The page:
Shortly after its opening, said Peters, the clinic did throat cultures at Tremont Elementary School. She remembers that the high number of children testing positive for strep throat startled the clinic staff. Peters noted that the clinic trained a number of neighborhood residents as patient advocates,  several of whom later became nurses.

The clinic, which moved to several different Tremont locations over the years, served a vital need. “We were packed – always busy,” said Peters, who worked for the clinic as an outreach worker, knocking on doors  for 14 years after its opening. The Tremont People’s Free Clinic eventually became a City of Cleveland clinic in 1975, but maintained a neighborhood advisory board.

In recent years, when the city of Cleveland closed the Tremont Clinic, Merrick House was instrumental in efforts to bring another health clinic to Tremont. This past year Neighborhood Family Practice opened a Tremont office on Professor Avenue at the site of the former Tremont Clinic.

Racial and ethnic harmony

“West Side, East Side, Let’s Come Together” was the message of WELCOME, which organized Cleveland’s famous bridge walks and other efforts to help assure peaceful desegregation of the Cleveland Public Schools during the first years of court-ordered desegregation in the late 1970s.

A September 3, 1978 Plain Press features a photo of school children carrying WELCOME signs showing a bridge and a black and white hand clasping in a handshake under the bridge. The caption reads “1,200 walk, sing, pray for peaceful desegregation.”

Near West Side resident Gloria Aron remember that the West Side Community House and Merrick House “were two major forces behind peaceful desegregation.”

“My sense is that the school system wasn’t doing anything to prepare the community for desegregation”, said Aron. “Because of the commitment of the directors, boards and members of the community, the West Side Community House and Merrick House took it on.” Aron recalls that at the time most neighborhood groups shied away from desegregation because it was such a divisive issue.

In its first year of operation WELCOME was housed at the West Side Community House. In its second year WELCOME moved to Merrick House. Gail Long said Cleveland School teacher Michael Charney took a year sabbatical to head the group.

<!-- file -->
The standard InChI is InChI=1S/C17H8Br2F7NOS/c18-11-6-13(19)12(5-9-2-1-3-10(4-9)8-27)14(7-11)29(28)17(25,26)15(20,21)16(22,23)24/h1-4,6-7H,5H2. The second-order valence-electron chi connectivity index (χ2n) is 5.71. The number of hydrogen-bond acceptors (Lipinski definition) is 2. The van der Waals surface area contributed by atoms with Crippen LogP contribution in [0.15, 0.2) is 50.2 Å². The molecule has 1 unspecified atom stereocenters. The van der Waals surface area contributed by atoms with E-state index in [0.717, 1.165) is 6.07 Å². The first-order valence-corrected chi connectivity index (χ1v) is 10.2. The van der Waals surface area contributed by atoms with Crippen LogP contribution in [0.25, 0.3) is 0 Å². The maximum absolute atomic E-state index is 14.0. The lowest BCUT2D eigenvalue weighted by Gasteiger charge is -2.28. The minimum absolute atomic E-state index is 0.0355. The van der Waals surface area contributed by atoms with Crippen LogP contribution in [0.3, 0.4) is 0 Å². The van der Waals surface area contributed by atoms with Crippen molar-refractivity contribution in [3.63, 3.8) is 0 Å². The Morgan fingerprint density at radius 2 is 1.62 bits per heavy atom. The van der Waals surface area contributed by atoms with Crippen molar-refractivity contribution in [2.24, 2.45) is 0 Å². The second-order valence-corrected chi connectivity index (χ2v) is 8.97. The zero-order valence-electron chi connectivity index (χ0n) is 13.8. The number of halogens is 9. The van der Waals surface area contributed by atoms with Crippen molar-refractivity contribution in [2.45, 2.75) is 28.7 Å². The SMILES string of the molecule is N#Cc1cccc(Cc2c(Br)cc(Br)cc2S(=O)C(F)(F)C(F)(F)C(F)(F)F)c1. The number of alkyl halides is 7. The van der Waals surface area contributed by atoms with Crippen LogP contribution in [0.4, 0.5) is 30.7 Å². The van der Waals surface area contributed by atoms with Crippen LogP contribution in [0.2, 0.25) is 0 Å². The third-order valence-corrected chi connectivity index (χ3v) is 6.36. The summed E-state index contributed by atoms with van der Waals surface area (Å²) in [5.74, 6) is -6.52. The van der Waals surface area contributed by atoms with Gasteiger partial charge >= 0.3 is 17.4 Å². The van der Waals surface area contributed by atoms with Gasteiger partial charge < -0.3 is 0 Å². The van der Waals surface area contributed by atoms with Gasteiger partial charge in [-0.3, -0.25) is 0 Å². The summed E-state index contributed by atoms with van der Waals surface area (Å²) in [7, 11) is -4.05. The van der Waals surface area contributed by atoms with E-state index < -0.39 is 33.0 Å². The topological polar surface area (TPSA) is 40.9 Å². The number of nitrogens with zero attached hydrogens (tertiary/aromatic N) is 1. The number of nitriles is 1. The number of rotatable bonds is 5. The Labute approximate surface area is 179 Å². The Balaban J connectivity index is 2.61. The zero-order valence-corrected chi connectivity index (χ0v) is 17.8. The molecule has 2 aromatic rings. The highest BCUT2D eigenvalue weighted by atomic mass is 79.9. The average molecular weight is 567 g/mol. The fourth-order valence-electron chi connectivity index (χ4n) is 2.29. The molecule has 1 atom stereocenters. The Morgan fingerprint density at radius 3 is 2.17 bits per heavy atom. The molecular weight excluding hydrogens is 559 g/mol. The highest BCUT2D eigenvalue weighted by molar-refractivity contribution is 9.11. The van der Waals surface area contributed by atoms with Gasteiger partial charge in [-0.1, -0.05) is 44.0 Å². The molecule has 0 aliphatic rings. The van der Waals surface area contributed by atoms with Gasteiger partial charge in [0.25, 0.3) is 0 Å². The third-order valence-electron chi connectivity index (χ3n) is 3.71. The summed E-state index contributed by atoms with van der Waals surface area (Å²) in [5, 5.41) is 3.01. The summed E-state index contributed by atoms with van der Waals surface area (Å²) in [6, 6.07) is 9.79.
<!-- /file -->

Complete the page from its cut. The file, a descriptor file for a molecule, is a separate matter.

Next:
Long stressed the importance getting the Merrick House Board of Trustees’ support on important organizing issues. She recalls that the Merrick House Board of Trustees held a half-day retreat to get abreast of all the issues surrounding desegregation before serving as WELCOME’s fiscal agent in the late 1970s.

Founded 1919 by the Christ Child Society and Catholic Charities to serve as a community center for the ethnically-diverse Tremont School district, Merrick House has always worked toward creating better understanding among diverse groups. According to Director Frank J. Catliota, writing in 1946, “throughout the years, one of the outstanding achievements has been the promotion of friendly relationships among nationality groups, races and creeds.”

Merrick House continues that tradition to this day. May Dugan organizer Tim Walters recalls that it was Merrick House organizer Dinah Blake who first called to invite him to come to a meeting after 9/11/ 2001 to form a coalition to keep the community calm and help address safety concerns surrounding the local Arab American Community. The result was a coalition, Toward a Safe Calm Community, which resulted in an opportunity for local Arab Americans and residents of other nationalities and cultural backgrounds to interact and learn more about each other. Several large community meetings and a community potluck were held in late 2001 and early 2002.